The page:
Fathers and Sons 

Reuben Silver elevates family struggles in JCC's The Chosen.

When Reuben Silver points a finger, everybody follows - it.
  • When Reuben Silver points a finger, everybody follows it.

It would be hyperbole to say that veteran Cleveland actor Reuben Silver has more talent in his index finger than most performers have in their whole bodies. Still, when he crooks that digit on the Jewish Community Center's Halle Theatre stage in The Chosen, directing a person to come closer, it's a bit surprising that half the audience doesn't wind up on stage with him. He's that commanding.

Watching Silver breathe life into the devout and dominating Reb (short for Rabbi) Saunders in the theatrical adaptation of Chaim Potok's novel is reason enough to see this production. Fortunately so, since the story itself will probably be a bit too "inside baseball" for many, delving as it does into the arcana of Talmudic interpretations and the differences (in 1944 and a few years thereafter) between conservative Judaism and strict Hasidism.

It doesn't start out all that thorny. A Herb Score-like accident on a sandlot field brings Danny, the teenage son of Saunders, together with the son of a Jewish college professor and activist, David Malter. Reuven Malter is hit in the eye by Danny's line drive, and when Danny visits Reuven in the hospital, they begin to forge a friendship, even though they come from vastly different cultural/religious segments of their largely Jewish community in Brooklyn, New York.

This memory play, narrated by the grown-up Reuven, is all about perceptions -- from the fresh outlook Reuven acquires once his eye heals to the new ways the fathers and sons learn to view each other and their individual passions. First, Reuven discovers that Danny is more contemporary than his quaint Hasidic clothing and hairstyle might imply, with Danny confessing that he secretly reads Darwin and Freud, squirreled away in a dark corner of the local library. Meanwhile, Reuven is invited over to Danny's house, where he meets the intimidating patriarch and becomes fascinated by their heated arguments over the Talmud, the ancient guidebook for orthodox Judaism.

These oddly reversed life trajectories -- with the Hasidic son a budding psychologist and the son of the knowledge-hungry professor leaning toward a religious life -- form the superstructure of the play. When David Malter starts campaigning for an Israeli state, Reb Saunders considers it a secular abomination and forbids his son from associating with the Malters. Playwright Potok and his collaborator, Aaron Posner, keep the action confined to the push-and-tug relationships among the four males (minus one permutation, since the two dads never speak to one another). This focus prevents the play from acquiring a wider relevance, since we never see how the men's choices might be affecting the women in their homes or the world at large.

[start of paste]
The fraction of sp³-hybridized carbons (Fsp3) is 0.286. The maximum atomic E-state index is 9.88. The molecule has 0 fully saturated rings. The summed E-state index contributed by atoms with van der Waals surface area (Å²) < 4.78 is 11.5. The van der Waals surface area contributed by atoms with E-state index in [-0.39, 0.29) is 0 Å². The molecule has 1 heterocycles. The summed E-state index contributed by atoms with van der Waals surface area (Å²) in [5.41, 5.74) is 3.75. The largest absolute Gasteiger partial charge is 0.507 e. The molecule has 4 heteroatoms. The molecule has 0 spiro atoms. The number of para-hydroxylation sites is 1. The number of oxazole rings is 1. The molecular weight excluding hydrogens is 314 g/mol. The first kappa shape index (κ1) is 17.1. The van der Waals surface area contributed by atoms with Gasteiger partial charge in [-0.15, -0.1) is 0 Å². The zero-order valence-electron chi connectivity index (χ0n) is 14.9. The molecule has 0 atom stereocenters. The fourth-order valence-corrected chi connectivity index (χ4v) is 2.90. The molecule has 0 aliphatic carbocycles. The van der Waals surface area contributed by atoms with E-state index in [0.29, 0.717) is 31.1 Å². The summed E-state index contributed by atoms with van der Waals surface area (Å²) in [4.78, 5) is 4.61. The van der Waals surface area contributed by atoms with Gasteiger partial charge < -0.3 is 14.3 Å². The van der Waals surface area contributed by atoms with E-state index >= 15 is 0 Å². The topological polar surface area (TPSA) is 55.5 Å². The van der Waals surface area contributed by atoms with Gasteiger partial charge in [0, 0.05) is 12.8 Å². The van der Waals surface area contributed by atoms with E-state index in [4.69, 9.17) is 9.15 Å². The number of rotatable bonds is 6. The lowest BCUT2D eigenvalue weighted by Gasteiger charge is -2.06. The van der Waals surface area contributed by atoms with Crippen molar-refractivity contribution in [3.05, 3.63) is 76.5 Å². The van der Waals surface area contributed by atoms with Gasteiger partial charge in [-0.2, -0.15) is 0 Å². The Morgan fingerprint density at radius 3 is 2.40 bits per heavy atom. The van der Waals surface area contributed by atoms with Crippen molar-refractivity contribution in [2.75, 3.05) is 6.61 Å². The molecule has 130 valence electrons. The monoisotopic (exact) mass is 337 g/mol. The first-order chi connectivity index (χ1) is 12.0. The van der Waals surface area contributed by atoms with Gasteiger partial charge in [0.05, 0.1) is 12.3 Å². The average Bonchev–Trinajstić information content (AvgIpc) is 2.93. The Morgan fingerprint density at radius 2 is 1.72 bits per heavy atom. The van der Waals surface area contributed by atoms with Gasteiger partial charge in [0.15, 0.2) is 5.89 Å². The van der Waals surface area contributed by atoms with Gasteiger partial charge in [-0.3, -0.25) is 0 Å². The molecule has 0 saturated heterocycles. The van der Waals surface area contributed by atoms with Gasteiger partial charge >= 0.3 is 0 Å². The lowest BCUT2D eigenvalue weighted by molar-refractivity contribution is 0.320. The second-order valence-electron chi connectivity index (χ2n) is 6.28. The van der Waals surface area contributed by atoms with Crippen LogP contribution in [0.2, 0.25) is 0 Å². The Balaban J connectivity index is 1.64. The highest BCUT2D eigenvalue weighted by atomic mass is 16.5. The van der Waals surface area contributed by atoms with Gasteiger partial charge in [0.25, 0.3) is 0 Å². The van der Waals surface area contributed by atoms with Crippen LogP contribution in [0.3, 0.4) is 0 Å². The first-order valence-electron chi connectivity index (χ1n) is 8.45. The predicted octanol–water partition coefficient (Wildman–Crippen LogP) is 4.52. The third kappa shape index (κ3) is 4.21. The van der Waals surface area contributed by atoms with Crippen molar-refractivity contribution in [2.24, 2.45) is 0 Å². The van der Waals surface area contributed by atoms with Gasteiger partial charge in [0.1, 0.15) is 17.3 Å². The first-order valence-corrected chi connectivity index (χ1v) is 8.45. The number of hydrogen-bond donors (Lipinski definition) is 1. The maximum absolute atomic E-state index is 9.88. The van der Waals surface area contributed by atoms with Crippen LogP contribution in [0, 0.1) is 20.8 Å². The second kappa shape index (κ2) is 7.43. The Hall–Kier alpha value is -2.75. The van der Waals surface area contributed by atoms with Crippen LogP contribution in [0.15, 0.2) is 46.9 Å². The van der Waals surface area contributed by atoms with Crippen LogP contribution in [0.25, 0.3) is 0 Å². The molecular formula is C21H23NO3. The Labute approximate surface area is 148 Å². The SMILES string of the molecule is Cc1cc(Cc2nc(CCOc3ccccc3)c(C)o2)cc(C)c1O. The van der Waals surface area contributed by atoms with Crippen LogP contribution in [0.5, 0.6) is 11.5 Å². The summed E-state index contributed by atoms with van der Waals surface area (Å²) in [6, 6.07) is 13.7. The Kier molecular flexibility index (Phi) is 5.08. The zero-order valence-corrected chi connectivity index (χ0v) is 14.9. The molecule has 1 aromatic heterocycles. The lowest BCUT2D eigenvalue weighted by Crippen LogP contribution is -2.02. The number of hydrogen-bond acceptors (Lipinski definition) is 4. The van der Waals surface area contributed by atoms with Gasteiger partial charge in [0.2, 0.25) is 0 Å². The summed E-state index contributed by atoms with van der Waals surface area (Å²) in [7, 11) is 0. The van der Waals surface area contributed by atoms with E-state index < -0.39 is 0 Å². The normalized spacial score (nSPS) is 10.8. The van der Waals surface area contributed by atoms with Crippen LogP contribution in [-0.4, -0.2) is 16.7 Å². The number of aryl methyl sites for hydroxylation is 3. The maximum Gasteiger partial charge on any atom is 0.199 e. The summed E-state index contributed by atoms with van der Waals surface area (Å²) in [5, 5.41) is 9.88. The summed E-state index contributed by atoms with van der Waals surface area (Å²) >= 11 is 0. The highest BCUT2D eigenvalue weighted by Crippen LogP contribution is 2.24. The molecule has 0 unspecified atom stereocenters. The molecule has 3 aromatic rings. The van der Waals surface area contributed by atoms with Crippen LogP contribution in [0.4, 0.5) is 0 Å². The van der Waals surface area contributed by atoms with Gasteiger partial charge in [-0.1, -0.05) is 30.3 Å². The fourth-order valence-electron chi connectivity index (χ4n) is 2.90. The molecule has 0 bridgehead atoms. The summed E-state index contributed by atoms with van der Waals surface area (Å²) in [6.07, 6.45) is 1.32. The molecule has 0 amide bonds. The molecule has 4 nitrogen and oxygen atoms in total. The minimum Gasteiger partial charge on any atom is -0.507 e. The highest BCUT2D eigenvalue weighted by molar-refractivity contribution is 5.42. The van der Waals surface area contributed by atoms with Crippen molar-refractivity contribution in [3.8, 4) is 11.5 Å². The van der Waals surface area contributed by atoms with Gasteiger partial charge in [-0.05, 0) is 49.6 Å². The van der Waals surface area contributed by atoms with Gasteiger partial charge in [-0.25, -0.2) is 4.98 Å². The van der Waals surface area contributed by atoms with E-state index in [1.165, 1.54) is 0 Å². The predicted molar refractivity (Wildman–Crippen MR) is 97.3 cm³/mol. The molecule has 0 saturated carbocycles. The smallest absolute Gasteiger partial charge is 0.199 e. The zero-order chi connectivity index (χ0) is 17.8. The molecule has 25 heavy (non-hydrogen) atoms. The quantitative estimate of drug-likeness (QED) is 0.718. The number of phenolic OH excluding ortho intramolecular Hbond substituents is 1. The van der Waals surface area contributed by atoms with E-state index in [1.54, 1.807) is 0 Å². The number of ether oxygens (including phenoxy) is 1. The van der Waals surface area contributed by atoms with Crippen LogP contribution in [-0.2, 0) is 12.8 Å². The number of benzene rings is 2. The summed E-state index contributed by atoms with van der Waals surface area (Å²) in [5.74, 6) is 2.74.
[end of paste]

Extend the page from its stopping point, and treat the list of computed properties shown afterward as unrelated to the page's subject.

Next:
The production, directed by Dorothy Silver, is thoroughly capable, but never achieves the transcendence one would hope for, given the profound subject matter. As the narrator, Larry Nehring conveys a wry, homey warmth as the mature Reuven. However, he is also called upon to play other small characters (among them, a college prof and a Little League coach), and these are just differently inflected versions of the same brassy character. The two sons are polar opposites, with intense Doug Rossi as Danny smoldering under his father's repressive and distant regime, and Sean Szaller, as the young Reuven, eager as a puppy to learn from both the dads. But these actors never fully relax into their friendship, which renders their Reb-imposed separation and subsequent rejoining less meaningful. Peering out from behind a Wilford Brimley mustache, Michael Regnier is a studiously (and somewhat stiltedly) bland Malter.

The play's title clearly references the Jews as "the chosen people," but it also alludes to the choices each of the characters make as they pass through that postwar period. And the choice Reb Saunders makes at the end, elegantly invoked by Mr. Silver, shows there is reason to hope for change, even among the most rigid true believers.

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